True, and here’s a related post I wrote earlier about Plugins vs. Without a Plugin. Still, we keep seeing such tutorials piling up everyday, even obvious ones like Google Analytics.
Why would one want to go through the trouble of copying and pasting code into their theme’s header.php file, and then breaking everything when they change their theme or when the theme gets an update? Why not just use a plugin that will retrieve the analytics profile via OAuth?
Is it considered “cool” to copy/paste all my plugins into my theme’s functions.php file? If so, I might just try it out right here on my site! And since I’m running multisite with quite a few different sites, I’ll have to do that ten times for each plugin that I need to use. Then maybe use constants to indicate which snippets I want active and which ones I don’t. *
And as soon as I end up with a 5000-line functions.php file, I can go complain that WordPress is too difficult to learn, and that it’s a pain switching themes or domains, and maybe blame Otto for absolute URLs too. *
Not much has changed from the previous version. Perhaps the most exciting change is that you can now create todo lists, by adding an “o” or an “x” at the beginning of a new line. Cool huh? If you’re new to P2, don’t forget to read this article by Matt on why we use P2 at Automattic.
Today WordPress.com has launched a couple of new themes, and one of them is San Kloud. I remember introducing the San Kloud theme for WordPress on Theme.fm, back in August last year, and it’s made almost nine thousand downloads since then. Designed by Umit Kayabas and developed by Alexander Permyakov, San Kloud is a great theme for blogging. Congratulations to the Theme.fm team for making their first theme into the WordPress.com directory!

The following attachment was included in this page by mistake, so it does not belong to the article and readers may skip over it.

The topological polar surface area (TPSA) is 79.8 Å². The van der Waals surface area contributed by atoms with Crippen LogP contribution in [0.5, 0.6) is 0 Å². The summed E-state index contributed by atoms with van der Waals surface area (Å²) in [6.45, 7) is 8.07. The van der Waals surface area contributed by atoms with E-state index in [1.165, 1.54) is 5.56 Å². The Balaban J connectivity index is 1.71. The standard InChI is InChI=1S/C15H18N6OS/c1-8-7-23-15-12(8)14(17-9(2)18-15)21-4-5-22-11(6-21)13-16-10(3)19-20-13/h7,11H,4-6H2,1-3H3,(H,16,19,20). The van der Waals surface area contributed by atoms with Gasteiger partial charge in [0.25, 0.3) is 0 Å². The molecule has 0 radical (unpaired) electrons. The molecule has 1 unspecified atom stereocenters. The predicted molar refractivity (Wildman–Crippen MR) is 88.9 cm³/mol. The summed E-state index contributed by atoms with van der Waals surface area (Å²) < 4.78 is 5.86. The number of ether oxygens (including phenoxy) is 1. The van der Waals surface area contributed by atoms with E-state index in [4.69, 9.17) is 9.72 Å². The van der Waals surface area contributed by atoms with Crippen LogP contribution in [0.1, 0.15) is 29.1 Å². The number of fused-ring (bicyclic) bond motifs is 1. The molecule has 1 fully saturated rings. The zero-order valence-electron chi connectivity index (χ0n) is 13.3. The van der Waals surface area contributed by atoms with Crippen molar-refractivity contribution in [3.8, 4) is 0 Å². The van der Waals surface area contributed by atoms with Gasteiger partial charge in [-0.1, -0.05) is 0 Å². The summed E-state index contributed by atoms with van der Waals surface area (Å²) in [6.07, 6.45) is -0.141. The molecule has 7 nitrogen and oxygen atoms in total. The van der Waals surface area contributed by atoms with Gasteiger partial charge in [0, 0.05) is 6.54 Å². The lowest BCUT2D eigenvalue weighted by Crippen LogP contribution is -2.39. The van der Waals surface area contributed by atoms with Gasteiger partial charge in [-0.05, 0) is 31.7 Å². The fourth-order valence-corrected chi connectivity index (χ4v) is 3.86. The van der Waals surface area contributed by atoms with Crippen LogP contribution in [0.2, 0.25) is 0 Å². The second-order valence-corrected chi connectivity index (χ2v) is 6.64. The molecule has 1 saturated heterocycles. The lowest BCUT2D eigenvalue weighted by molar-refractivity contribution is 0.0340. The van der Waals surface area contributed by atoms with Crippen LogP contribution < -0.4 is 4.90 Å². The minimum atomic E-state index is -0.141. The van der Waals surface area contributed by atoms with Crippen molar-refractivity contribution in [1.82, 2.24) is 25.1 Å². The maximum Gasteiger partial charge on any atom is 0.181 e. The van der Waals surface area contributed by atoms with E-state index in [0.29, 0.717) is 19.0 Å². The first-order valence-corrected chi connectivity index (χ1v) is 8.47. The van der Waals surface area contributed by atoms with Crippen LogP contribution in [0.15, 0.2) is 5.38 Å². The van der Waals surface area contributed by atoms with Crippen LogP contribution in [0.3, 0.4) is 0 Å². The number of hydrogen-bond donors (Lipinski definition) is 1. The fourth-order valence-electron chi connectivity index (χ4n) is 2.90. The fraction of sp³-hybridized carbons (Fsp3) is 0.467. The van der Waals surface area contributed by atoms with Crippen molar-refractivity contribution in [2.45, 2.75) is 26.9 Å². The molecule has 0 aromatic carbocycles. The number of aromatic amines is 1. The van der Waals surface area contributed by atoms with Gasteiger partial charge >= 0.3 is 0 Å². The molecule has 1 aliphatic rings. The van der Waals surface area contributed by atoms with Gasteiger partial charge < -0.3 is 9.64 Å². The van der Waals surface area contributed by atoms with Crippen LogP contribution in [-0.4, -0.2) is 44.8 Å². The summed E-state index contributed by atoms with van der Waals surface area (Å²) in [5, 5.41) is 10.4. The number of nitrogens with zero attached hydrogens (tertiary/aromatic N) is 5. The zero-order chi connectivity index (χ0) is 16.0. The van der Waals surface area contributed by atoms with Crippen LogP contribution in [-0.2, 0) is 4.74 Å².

Just a reminder, since this weekend I had to help out with yet another TimThumb-powered WordPress theme, broken by a “security patch” at the web hosting provider. This time it was Acquisto by Press75. The problems of Acquisto are not limited to thumbnails.
It’s never too late to learn about child themes in WordPress, and in this video from WordCamp San Diego, John walks us through the very basics of child theming, overriding templates, overriding vs. pluggable functions and of course theme frameworks.
Tip: if you’re wondering why your WordPress template file (for example index.php) is not being executed, perhaps a different file (archive.php) is overriding it. Now this may sound obvious, but not when you start using get_template_part to organize your theme files, and not when you’re making a child theme.
Let’s take a quick look at the following snippet:
get_template_part( 'content', get_post_format() );
That will look for files like content-link.php, content-gallery.php and so on, and will always fall back to content.php if none of the others are found. Now, imagine you’re working on a child theme. You create content.php and content-gallery.php. You expect gallery posts to pick up content-gallery.php, which is correct.